There’s (at least) two messages within that title, which you know makes me happy…
So, in going back through the folders in search of more subjects for the Profiles of Nature posts, I found some of those frames for which I’d said, “I need to write about that,” and then promptly filed them and forgot about it – this is a semi-regular occurrence. Lucky for all of us, I have a rampaging ego and go look at my own photos on occasion.
This is from a student outing, back in the fall.
We have here a pair of long-jawed orb weavers (genus Tetragnatha,) common spiders around water sources, in this case Jordan Lake. This makes only the second time I’ve caught spiders in “the act;” that’s the female on top (hunh hunh hunh) with the male grappling her chelicerae safely away while he prepares to inseminate her. I apologize for this, because if you don’t know what you’re looking for there isn’t the level of detail here to make it clear, and describing it isn’t guaranteed to fill in the gaps, but I wasn’t intending to do finely detailed macro work and thus wasn’t prepared with the macro flash attachment or the higher magnification lens, so I was shooting in available light with a larger aperture, and focus/depth suffered.
So, the male is largely vertical, and you can see the dark eyes all lined up. Below them (or to the upper right as far as the photo goes) sit the very large chelicerae, the ‘fangs,’ for which the long-jawed orb weavers are named – you can get better views here (male) and here (female.) You can just make out that the male has his wrapped around the female’s; it’s the darker orange bit near the top of the frame. The key bit is the pedipalps, the extra ‘legs’ or even ‘feelers’ that emanate from right alongside the chelicerae, thinner than the legs. One of the male’s is in plain sight and focus, crossing over his own chelicera, but the other is the key one, and it’s a bit unfocused; that’s it underneath the female’s abdomen with its big ‘boxing glove’ end. Again, you can see the difference in the male and female versions in those other links: the male has club ends, while the female has slender pointed ends. That’s because the male stores sperm within his, and ‘manually’ inserts this into the female’s epigyne, a flap opening near the base of the abdomen, which this frame is just short of illustrating.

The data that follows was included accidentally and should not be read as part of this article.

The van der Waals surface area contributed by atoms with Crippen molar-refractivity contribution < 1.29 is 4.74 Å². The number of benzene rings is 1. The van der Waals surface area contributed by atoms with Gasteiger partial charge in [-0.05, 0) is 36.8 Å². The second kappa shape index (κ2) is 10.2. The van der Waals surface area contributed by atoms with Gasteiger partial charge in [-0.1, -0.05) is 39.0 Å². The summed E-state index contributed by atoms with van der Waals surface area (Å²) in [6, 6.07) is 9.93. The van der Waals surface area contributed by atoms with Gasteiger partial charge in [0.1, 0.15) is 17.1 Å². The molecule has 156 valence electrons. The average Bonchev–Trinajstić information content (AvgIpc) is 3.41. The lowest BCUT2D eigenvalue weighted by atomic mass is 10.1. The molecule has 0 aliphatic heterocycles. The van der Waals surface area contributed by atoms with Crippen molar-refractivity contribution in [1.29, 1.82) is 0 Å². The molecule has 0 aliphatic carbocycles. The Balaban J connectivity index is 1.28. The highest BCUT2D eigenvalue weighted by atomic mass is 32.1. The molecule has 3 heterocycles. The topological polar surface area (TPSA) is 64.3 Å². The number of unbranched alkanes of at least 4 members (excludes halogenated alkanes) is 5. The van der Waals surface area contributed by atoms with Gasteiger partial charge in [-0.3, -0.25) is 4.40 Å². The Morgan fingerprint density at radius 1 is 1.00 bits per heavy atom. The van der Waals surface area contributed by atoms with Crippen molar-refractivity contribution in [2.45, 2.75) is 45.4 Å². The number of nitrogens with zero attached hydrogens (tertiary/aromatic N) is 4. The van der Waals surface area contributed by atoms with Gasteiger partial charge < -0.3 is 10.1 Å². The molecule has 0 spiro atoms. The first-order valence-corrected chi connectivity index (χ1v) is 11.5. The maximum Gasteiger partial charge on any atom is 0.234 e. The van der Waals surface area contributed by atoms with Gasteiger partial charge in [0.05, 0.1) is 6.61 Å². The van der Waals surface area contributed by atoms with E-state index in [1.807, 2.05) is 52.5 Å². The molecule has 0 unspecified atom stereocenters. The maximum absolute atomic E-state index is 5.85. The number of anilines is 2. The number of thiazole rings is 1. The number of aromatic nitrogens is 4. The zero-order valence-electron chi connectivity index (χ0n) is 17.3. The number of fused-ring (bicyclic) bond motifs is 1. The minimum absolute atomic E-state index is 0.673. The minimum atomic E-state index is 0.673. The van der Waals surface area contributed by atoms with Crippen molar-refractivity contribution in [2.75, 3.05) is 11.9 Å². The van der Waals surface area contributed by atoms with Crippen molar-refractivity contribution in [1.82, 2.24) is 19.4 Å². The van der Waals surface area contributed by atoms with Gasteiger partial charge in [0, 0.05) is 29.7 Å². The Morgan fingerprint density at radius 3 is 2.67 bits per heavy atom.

Most people are familiar with the idea that the female spider may eat the male after mating, which can be true among certain species at least, but overall, courtship is often a highly contentious affair; it’s possibly the way that the female weeds out the less-capable males to ensure that her progeny is from tough genes. I’ve seen courtship a few times now, and in most of them the male is very quick to drop away from the female if she makes a threatening move – only to slip in again for another try, like a tipsy lounge lizard. In fact, seeing the unique chelicerae of this species in such use, I wondered if that was the true purpose, and had to go back through my photos to determine if it was only the male that had these hinged monstrosties. But no, the female has much the same, so this may only be a secondary, incidental purpose.
This would be an ideal subject for video, though exceptionally challenging. The magnification has to be pretty high, the focus bang on, the view unobstructed, the light adequate and from the right direction, and most especially, it’s very difficult to find a way to use a tripod, and not using one means so much focus change from either the camera movement or just the breeze shifting the breeding lair (which would be an issue even with a tripod) that sea-sickness is likely to be induced from such a video clip. Maybe someday.
But we come back to the title, where we find I’m unprepared for the subject matter, as well as creeping on the spiders during their private time. But hey, they could have pulled the shades if privacy was so important…